Growth is NOT Automatic

Everyone needs a plan!

Growth is NOT automatic.  No matter what area of your life you are referring to, growth doesn’t just happen.  Your physical growth is based upon proper nutrition and exercise.  Your intellectual growth is based upon planned learning and ever increasing intellectual challenges.  Your spiritual growth is based upon time spent with your Creator and time in his word.  Your emotional growth is based upon the quantity and quality of your relationships with others.  In other words, growth must be planned.  It must be nurtured and fed.  It must have a design.  For growth to happen in your life, it must be INTENTIONAL!

If growth is not automatic and if growth must be planned, then what is your plan for growth?  Do you HAVE a plan for your personal growth?  Or, are you just living life on autopilot, hoping that growth will happen as you go through the day-to-day moments of life?  Most people go through life without a plan for growth.  But, successful leaders have a plan for growth.

In developing your plan for personal growth, consider the following…

  • Schedule a TIME for growth. Put an appointment on your calendar every day that is set aside for your personal growth development.  It may be 10 minutes, or it may be 30 minutes, or even an hour.  Start small, but place an appointment with yourself every day to work on your personal growth.  Guard that time and don’t let anyone schedule over top of it.
  • Set up a PLACE for growth.  Whether it’s your office, or a room in your home, set up a place to develop your personal growth.  Have all the materials you will need right there (i.e. books, notepad, pens, highlighters, etc.).  Having everything you need in one place at all times will save you valuable time having to go and search for what you need each day.
  • Decide WHAT you are going to do.  Is it a DVD or a book study, or audio files you want to listen to and take notes?  Whatever it is, make sure that it lines up with your goals for your life and vocation.  Since I write a leadership blog, I am a firm believer that your personal growth strategy should be focused on developing your leadership skills.  Growing in the area of leadership will help you improve every other area of your life.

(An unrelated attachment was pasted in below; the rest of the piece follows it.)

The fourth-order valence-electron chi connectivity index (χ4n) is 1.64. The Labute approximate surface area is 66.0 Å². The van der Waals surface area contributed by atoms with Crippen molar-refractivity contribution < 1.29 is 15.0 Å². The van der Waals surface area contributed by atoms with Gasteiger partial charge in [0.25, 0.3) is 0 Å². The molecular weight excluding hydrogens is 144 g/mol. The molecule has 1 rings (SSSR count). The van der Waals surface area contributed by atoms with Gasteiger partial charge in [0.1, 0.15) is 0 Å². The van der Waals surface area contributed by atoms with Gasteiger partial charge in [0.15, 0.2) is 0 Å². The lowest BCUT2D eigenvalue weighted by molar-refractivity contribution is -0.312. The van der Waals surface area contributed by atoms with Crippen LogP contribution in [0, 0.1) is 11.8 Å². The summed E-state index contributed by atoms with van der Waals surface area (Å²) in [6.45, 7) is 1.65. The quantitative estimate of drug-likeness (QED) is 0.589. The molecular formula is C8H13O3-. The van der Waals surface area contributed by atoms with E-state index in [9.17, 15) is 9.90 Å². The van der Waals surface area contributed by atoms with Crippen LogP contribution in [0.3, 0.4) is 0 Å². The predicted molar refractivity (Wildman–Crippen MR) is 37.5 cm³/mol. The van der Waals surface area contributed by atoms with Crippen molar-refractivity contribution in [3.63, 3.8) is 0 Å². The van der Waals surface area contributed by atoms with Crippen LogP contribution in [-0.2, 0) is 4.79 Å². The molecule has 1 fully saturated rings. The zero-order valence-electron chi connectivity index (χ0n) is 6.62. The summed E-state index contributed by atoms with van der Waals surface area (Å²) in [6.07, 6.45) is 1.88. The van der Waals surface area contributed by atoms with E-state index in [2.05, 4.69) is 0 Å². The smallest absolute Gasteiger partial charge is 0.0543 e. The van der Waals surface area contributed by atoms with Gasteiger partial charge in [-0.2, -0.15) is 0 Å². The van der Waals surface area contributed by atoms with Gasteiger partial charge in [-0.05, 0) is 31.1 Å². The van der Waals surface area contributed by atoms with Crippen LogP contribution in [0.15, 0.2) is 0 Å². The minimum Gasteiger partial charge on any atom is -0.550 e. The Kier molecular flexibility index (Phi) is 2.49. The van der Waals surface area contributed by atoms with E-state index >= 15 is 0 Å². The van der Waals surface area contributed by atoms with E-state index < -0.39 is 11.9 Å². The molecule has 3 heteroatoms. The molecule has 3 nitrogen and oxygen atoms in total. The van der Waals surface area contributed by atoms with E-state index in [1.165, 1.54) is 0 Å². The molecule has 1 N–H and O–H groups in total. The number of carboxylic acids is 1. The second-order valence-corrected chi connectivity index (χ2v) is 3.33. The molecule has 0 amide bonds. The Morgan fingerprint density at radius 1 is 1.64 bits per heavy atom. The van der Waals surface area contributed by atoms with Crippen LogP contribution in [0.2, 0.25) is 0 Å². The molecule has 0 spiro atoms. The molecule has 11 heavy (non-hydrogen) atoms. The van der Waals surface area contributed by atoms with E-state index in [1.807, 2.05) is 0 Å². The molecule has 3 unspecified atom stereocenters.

At a recent training event for The John Maxwell Team, our leader, John Maxwell, challenged each of us to develop a personal growth plan based around one of his books entitled “The 15 Invaluable Laws of Growth.”  I want to share that plan with you.  Take the plan, buy a copy of the book here, and make this your strategy for personal growth for the next 12 months.  Or, choose another study and make a plan of your own.  Using your own plan or John’s plan really isn’t the focus.  The focus is MAKE A PLAN – AND WORK THE PLAN!

Here’s John’s plan for The 15 Invaluable Laws of Growth…”

  • Week one:  study chapter 1 – The Law of Intentionality
  • Week two:  study chapter 5 – The Law of Consistency
  • Week three:  study chapter 14 – The Law of Expansion
  • Week four:  study chapter 15 – The Law of Contribution
  • Months 2-12:  study one of the remaining chapters each month

Make a plan for personal growth and work the plan.  Your business and/or career will only grow to the extent that you grow.  If you raise your level of leadership ability through developing a personal growth plan, your success will increase exponentially.  So, what are you waiting for?  Get started right now with your personal growth plan.  Then, come back to this post and share in the comments section what you are learning and how your personal growth plan is helping you develop as a leader!

 

Leading a Culture Shift in Your Organization

Part 2: Define Your New Culture

Leading Culture Change

In the first article in this series, I stated that the culture of your organization is either propelling you forward or holding you back.  As we explore and evaluate the culture of your organization, you will begin to see a pattern emerge which leads to one of those destinations – forward toward your vision, mission, and goals; or, the inability to accomplish those goals no matter how great the vision and mission.  Your organizational culture is what makes the difference in which direction you are heading!

(If you haven’t read my first article, click here.  Then, complete the Culture Exercise listed in the action point section of the article.)

After you have evaluated your current culture, you will need to ask Am I getting the results that I need to get in order to fulfill the vision, mission, and goals of my organization?  As you look at the list that you created in the Culture Exercise, you need to ask that question first.  If the answer to that question is a resounding “yes,” then your focus needs to be on strengthening the culture that currently exists.  If your answer is “no,” then you need to define the new culture that will help your organization reach those results.

Take a moment to right down your thoughts as you answer these questions.  What does that new culture look like?  How do I get from here to there?  Then, begin by working through the following steps: